This means looking for types of plants that are bred to be resistant to common diseases. This is key with tomatoes, he said, but if you have problems with squash borers, it’s probably better to purchase pest-free transplants.

For gardeners who want to focus on one or two larger crops — or, for a farmer with several acres to plant — one way to get around pests is to stagger your planting dates. That way, if you know the breeding cycle of the bug that is infesting your crop, you can get a second planting in between cycles. Or, some pests don’t show up until later in the growing season.

“There are pest problems you can avoid by harvesting early,” Sparks said. “It’s kind of a sanitation issue on a micro scale.”
Ruberson said most pests fall into two main categories — caterpillars and beetles.

There is a small percentage of caterpillars that “like to eat what we eat,” he said, noting that it’s usually the immature form of a caterpillar that will do the most damage. Their work falls into three categories — defoliators, stem borers and, the worst, fruit feeders.

“These can be devastating,” he said. “You don’t know you have a problem until you pick the fruit and there’s a hole inside.”

Caterpillars such as cabbageworms or pickleworms overwinter in the stems of plants, Ruberson said, so picking up the plants from the pervious year is crucial. Others, such as corn earworms, require a little more planning.

Overall, basic control of caterpillars include planting resistant crops, biological control with natural pests, planning your planting dates and using chemical controls, such as Bt.

For beetles — the largest group of insects — you could have defoliators, soil pests and weevils. But unlike the caterpillars, which as moths can travel hundreds of miles, most beetle problems are homegrown.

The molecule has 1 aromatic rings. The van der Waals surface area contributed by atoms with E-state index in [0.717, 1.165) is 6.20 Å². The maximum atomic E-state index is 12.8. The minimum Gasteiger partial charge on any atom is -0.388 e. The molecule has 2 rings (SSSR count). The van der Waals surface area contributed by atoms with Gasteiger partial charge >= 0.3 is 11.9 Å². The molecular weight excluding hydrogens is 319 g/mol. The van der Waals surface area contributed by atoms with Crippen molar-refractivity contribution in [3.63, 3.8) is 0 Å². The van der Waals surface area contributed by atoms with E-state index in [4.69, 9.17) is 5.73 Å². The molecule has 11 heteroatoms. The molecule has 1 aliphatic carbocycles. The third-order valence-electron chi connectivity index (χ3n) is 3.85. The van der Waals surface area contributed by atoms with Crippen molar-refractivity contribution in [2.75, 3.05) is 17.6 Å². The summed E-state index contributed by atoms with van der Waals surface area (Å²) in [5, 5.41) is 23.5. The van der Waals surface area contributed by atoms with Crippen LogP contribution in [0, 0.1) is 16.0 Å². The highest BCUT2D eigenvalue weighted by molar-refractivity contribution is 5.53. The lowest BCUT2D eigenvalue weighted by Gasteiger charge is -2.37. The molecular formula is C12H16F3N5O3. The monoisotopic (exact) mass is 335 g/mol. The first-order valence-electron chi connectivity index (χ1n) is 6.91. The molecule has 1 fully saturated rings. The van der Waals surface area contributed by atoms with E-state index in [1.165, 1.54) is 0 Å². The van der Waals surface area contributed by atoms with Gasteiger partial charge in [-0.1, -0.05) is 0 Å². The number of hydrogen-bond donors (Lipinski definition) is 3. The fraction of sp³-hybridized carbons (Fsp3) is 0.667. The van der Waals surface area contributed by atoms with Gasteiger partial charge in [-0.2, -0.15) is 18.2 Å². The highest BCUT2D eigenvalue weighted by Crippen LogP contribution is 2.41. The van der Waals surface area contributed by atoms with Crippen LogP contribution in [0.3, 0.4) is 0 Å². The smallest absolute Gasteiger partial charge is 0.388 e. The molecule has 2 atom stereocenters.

Finally, the last step of integrated pest management is “in-season management,” which means controlling your fertilizer, water and plant development to have healthy plants.

“If you have a healthy plant, your pest problems are going to go down,” Ruberson said. “Plants have very strong defensive systems, and we’re just starting to learn about that.”

If you’re able to identify the pest munching away on your plants, Sparks and Ruberson said, you’re able to get a jump on the pest management process. They recommended collecting samples, if you can, and contacting Cooperative Extension to help with identification. “You need to know the life history, the biology, is it flying in from outside -- all of this is looking for a weakness you can exploit,” Ruberson said.

And it’s also important, Sparks added, to get up close and personal with your plants.

“You gotta be out there to know what’s happening,” he said. “For the most part, it’s visual examination of the crops. That’s why I have a bad back — I spent a lot of time bending over.”

A colleague once said, he quotes, that “the best thing you can put on a plant is your shadow.”